Profiles of psychological well‐being in a sample of Australian university students

Authors:
Navjot Bhullar, Donald W. Hine, Wendy J. Phillips
Published Online:
20 Nov 2013
DOI:
10.1002/ijop.12022
Pages:
288–294
Volume/Issue No:
Volume 49 Issue 4

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Abstract

The present study identified psychological well‐being profiles in a sample of Australian university students (N = 207, Mean age = 30.16 years; SD = 11.90). Respondents completed two measures: Ryff's (1989) Psychological Well‐Being (PWB) scale and Lovibond and Lovibond's (2002) Depression, Anxiety and Stress Scales‐21 (DASS‐21) assessing their levels of PWB and depression. Latent profile analysis was applied to six indices of positive functioning derived from PWB scale: self‐acceptance, purpose in life, environmental mastery, positive relations with others, personal growth and autonomy. An optimal 5‐profile solution, reflecting significant incremental shifts from very low to very high PWB, was interpreted. As predicted, profile membership distinguished participants on depression. Importantly, profiles indicating moderate to very high PWB, particularly with the presence of above average autonomy, reported significantly lower levels of depression. Our results suggest prevention of, and treatment efficacy for, mental health problems may be improved by incorporating strategies that address positive functioning attributes, particularly associated with a sense of autonomy.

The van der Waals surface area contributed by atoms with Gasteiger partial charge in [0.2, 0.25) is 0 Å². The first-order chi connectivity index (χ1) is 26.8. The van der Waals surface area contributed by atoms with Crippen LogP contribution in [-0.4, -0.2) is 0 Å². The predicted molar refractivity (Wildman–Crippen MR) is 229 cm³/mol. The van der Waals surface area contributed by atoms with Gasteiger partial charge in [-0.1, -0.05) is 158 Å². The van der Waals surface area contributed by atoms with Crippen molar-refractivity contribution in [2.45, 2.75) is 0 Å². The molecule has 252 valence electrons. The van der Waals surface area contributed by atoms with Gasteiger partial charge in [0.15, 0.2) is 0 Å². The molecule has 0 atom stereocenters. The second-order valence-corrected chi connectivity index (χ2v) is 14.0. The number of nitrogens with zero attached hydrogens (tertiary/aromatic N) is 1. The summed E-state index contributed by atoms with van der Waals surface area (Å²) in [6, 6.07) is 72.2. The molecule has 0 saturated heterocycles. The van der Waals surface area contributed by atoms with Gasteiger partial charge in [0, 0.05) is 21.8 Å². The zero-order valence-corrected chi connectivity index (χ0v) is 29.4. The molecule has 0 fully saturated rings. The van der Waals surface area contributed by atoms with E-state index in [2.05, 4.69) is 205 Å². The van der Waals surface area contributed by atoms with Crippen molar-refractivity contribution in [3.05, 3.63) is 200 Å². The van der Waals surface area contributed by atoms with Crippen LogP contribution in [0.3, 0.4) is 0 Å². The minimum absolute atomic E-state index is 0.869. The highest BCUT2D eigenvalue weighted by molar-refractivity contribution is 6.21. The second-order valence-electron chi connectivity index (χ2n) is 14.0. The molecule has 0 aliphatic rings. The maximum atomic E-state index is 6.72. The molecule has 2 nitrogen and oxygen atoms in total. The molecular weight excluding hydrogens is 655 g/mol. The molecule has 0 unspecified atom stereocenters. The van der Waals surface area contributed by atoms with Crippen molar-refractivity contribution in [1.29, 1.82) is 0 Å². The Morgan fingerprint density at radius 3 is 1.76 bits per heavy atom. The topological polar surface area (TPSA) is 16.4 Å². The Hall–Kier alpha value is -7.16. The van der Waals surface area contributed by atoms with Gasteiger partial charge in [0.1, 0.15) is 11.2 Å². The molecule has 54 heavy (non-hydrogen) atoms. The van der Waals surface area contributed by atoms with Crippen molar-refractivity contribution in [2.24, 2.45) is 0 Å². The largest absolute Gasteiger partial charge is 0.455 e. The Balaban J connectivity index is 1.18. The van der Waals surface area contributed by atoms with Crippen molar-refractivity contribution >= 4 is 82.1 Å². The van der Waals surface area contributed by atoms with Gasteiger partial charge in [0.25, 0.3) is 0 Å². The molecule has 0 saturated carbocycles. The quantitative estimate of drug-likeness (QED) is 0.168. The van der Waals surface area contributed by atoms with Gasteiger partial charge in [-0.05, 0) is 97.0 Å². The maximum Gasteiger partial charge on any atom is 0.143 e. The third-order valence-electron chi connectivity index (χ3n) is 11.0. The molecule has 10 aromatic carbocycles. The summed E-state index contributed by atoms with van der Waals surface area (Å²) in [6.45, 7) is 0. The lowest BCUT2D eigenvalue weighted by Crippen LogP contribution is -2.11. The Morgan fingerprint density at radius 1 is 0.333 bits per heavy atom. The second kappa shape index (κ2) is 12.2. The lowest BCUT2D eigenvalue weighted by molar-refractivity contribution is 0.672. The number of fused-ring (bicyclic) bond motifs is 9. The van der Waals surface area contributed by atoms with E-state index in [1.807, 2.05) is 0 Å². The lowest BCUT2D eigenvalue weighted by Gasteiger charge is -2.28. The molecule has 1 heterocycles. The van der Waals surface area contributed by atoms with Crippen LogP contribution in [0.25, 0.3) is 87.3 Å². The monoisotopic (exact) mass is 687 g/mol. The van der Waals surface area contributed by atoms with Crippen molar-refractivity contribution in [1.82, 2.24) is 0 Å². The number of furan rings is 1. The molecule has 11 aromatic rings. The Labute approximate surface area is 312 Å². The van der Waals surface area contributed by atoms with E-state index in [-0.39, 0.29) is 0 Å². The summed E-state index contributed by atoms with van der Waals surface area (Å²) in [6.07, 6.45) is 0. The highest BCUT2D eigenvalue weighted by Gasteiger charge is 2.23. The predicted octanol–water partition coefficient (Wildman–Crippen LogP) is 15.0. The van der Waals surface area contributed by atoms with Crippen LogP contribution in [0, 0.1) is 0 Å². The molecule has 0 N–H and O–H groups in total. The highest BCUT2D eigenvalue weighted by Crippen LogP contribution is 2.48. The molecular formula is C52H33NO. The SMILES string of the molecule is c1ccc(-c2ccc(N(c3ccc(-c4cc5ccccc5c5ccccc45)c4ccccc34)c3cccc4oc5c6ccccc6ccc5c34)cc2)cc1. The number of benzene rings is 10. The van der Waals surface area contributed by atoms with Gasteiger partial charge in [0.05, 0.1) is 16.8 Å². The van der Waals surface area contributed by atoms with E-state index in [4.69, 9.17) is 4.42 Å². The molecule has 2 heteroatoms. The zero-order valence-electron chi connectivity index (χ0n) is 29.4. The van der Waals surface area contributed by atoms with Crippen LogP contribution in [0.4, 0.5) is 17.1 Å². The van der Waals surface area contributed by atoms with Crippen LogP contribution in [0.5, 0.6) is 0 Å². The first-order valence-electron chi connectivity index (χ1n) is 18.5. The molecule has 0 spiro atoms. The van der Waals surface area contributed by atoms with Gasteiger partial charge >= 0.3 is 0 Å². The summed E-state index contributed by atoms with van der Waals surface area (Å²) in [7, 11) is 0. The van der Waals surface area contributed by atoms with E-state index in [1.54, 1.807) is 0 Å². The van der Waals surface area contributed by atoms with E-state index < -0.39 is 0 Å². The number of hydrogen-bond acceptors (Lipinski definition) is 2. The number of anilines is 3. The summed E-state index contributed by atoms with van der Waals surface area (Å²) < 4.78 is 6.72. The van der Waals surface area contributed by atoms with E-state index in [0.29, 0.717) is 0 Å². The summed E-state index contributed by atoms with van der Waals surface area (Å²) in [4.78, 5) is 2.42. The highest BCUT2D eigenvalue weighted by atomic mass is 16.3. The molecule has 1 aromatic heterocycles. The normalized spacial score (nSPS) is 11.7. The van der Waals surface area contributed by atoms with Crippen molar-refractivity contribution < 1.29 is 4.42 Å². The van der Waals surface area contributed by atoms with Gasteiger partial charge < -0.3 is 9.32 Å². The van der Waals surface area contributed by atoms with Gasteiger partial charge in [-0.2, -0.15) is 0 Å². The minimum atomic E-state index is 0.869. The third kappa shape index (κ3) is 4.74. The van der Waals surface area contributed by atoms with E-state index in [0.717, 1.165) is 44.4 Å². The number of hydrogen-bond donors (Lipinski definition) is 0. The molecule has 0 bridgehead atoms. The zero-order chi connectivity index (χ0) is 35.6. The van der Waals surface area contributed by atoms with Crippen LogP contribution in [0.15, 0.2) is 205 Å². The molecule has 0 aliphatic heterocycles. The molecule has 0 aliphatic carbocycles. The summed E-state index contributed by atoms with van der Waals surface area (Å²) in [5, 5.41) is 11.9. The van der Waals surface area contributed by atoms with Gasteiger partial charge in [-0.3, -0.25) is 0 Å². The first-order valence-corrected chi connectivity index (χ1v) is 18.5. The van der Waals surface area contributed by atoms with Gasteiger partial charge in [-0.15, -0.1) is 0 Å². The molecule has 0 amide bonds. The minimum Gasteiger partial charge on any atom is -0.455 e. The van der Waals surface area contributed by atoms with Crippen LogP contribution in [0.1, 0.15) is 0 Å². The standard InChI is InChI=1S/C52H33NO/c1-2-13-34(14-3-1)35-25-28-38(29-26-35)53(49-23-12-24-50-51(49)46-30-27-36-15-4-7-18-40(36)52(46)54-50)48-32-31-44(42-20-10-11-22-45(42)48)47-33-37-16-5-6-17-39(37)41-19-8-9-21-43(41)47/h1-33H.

© 2013 International Union of Psychological Science